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Experiments
Common Core: S.IC.3

Experiments

Description:

This lesson will introduce experiments.

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Tutorial

What's Covered

This tutorial will introduce you to the basics of experiments, including:

  1. Experiments
  2. Important Terminology
  3. Experiments vs Observational Methods


1. EXPERIMENTS

An experiment is a different type of study from an observational study. We'll talk about the differences in a second, but the researchers are allowed to impose treatments on the participants. Treatments are administered and response to those treatments is measured. Because the researchers are the ones implementing the treatments and measuring the response, a cause-and-effect relationship between variables can be determined.

Term to Know

    • Experiment
    • A type of study where researchers impose treatments on the participants or experimental units.

Conversely, in an observational study, the researcher observes the individuals but does not administer treatment. The researcher just has to allow what would normally happen to happen. And again, they can record variables of interest, but not affect it in any way. The researcher is not necessarily an active participant in study, other than observing and recording.

An experiment is a lot more active on the part of the researcher. They are creating the differences between the two groups, then determining whether or not there is a cause-and-effect relationship.


2. IMPORTANT TERMINOLOGY

When talking about experiments, there is some very common terminology that you should be aware of. For example, subjects and participants are used interchangeably, and describes people involved in an experiment.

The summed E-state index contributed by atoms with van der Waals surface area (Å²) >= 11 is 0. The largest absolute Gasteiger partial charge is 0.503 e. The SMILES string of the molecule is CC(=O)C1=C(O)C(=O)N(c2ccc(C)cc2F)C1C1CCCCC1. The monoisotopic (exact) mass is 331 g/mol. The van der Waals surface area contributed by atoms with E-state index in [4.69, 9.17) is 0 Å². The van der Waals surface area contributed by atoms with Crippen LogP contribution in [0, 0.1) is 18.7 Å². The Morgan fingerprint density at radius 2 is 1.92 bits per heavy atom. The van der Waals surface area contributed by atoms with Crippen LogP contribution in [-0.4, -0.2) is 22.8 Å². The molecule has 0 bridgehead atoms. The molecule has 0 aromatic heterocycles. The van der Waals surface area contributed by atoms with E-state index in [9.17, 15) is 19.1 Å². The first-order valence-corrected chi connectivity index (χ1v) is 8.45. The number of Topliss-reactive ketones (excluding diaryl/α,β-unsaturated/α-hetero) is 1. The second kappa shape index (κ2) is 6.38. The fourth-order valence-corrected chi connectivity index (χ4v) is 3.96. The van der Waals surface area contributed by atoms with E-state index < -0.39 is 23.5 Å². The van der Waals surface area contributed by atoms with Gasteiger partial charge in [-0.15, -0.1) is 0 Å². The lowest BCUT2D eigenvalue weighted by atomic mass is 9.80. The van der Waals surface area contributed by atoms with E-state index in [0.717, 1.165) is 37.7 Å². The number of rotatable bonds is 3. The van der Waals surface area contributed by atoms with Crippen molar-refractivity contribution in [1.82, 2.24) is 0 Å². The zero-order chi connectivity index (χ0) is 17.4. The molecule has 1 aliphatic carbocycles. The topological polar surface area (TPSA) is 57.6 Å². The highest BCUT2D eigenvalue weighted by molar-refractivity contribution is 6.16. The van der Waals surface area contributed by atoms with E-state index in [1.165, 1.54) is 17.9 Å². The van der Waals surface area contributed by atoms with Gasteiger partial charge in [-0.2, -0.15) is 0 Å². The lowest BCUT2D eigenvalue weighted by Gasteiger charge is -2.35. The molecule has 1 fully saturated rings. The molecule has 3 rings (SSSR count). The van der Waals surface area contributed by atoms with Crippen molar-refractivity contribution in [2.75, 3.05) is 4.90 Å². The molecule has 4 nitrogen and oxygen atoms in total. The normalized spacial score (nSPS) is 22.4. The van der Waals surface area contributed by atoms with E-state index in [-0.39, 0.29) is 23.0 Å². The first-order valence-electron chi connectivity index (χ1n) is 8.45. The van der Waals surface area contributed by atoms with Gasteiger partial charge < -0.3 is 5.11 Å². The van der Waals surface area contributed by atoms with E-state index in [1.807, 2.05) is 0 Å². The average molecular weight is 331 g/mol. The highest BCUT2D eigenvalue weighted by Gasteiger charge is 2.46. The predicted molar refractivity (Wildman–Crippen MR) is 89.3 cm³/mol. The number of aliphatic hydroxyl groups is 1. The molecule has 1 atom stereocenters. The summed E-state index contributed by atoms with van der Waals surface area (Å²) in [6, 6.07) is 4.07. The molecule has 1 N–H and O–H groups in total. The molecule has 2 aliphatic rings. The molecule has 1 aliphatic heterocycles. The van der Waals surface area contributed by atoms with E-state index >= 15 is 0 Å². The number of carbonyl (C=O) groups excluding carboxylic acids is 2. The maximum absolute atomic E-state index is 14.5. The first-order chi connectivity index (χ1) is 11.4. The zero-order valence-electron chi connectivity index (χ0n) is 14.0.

If animals or things are used in an experiment, you’re going to call them experimental units. While it may seem a bit cold to some people, it’s universal terminology in the field of experiments.

Terms to Know

    • Subject/Participant
    • A person involved in an experiment.
    • Experimental Unit
    • An animal or thing involved in an experiment.

3. EXPERIMENTS VS OBSERVATIONAL STUDY

On the occasion that you have a study that you'd like to do but you can't perform it due to ethical or practical concerns, or it takes too much time. or it takes too much money, sometimes you can avoid those concerns or get around them by doing an observational study.

Think About It

When trying to determine if cigarette smoking causes cancer, several observational studies have been conducted, but never a true experiment. Why would that be?

Well, it would be unethical to break people into groups and administer cigarettes to a group of people when trying to determine if it causes terminal illness.

The same goes for alcohol consumption. There are many instances where an experiment would involve privacy issues and it’s unlikely people will divulge that information.

Big Idea

There are certain times when an observational study will be preferred over an experiment due to things like time, money, and privacy.



SUMMARY

In an experiment, a researcher can directly influence the subjects by applying treatments. Terminology such as subjects and participants is important to know since it identifies individuals directly involved in the experiment. Animals may be directly involved in an experiment, but they are referred to as experimental units rather than subjects or participants.

Sometimes an experiment may be unethical, expensive, or too lengthy. In those cases, observational studies may be used, which allows a researcher to study occurrences in a natural setting without administering treatment of any kind.

Good luck!

Source: This work is adapted from sophia author jonathan Osters.

TERMS TO KNOW
  • Experiment

    A type of study where researchers impose treatments on the participants or experimental units.

  • Subject/Participant

    A person involved in an experiment.

  • Experimental Unit

    An animal or thing involved in an experiment.